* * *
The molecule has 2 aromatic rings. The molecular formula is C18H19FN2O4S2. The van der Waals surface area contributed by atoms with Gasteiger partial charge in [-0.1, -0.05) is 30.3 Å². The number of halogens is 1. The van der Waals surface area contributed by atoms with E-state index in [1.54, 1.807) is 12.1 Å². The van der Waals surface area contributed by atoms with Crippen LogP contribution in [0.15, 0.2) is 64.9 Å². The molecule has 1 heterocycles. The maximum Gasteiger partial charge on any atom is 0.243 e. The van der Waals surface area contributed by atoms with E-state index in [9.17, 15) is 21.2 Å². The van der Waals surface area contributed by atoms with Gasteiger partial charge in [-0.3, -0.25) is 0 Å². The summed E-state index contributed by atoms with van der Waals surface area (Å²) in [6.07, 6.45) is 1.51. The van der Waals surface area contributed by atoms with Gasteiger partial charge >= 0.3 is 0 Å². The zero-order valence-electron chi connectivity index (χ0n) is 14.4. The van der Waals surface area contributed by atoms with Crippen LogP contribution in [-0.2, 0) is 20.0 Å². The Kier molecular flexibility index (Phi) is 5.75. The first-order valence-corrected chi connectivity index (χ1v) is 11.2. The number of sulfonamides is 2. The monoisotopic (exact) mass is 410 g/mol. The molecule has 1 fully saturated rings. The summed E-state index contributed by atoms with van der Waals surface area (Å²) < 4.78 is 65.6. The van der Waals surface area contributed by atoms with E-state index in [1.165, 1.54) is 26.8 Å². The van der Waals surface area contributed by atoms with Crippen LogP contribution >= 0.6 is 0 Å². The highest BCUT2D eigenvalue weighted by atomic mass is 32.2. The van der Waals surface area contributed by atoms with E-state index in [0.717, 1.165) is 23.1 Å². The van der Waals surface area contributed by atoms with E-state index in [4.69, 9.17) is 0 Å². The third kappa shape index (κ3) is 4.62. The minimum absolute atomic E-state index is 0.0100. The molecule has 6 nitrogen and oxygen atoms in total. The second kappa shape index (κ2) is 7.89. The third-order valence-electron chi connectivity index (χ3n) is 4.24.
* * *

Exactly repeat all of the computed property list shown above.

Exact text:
The molecule has 2 aromatic rings. The molecular formula is C18H19FN2O4S2. The van der Waals surface area contributed by atoms with Gasteiger partial charge in [-0.1, -0.05) is 30.3 Å². The number of halogens is 1. The van der Waals surface area contributed by atoms with E-state index in [1.54, 1.807) is 12.1 Å². The van der Waals surface area contributed by atoms with Crippen LogP contribution in [0.15, 0.2) is 64.9 Å². The molecule has 1 heterocycles. The maximum Gasteiger partial charge on any atom is 0.243 e. The van der Waals surface area contributed by atoms with E-state index in [9.17, 15) is 21.2 Å². The van der Waals surface area contributed by atoms with Gasteiger partial charge in [-0.3, -0.25) is 0 Å². The summed E-state index contributed by atoms with van der Waals surface area (Å²) in [6.07, 6.45) is 1.51. The van der Waals surface area contributed by atoms with Gasteiger partial charge >= 0.3 is 0 Å². The zero-order valence-electron chi connectivity index (χ0n) is 14.4. The van der Waals surface area contributed by atoms with Crippen LogP contribution in [-0.2, 0) is 20.0 Å². The Kier molecular flexibility index (Phi) is 5.75. The first-order valence-corrected chi connectivity index (χ1v) is 11.2. The number of sulfonamides is 2. The monoisotopic (exact) mass is 410 g/mol. The molecule has 1 fully saturated rings. The summed E-state index contributed by atoms with van der Waals surface area (Å²) < 4.78 is 65.6. The van der Waals surface area contributed by atoms with E-state index in [1.165, 1.54) is 26.8 Å². The van der Waals surface area contributed by atoms with Crippen LogP contribution >= 0.6 is 0 Å². The highest BCUT2D eigenvalue weighted by atomic mass is 32.2. The van der Waals surface area contributed by atoms with E-state index in [0.717, 1.165) is 23.1 Å². The van der Waals surface area contributed by atoms with E-state index in [4.69, 9.17) is 0 Å². The third kappa shape index (κ3) is 4.62. The minimum absolute atomic E-state index is 0.0100. The molecule has 6 nitrogen and oxygen atoms in total. The second kappa shape index (κ2) is 7.89. The third-order valence-electron chi connectivity index (χ3n) is 4.24.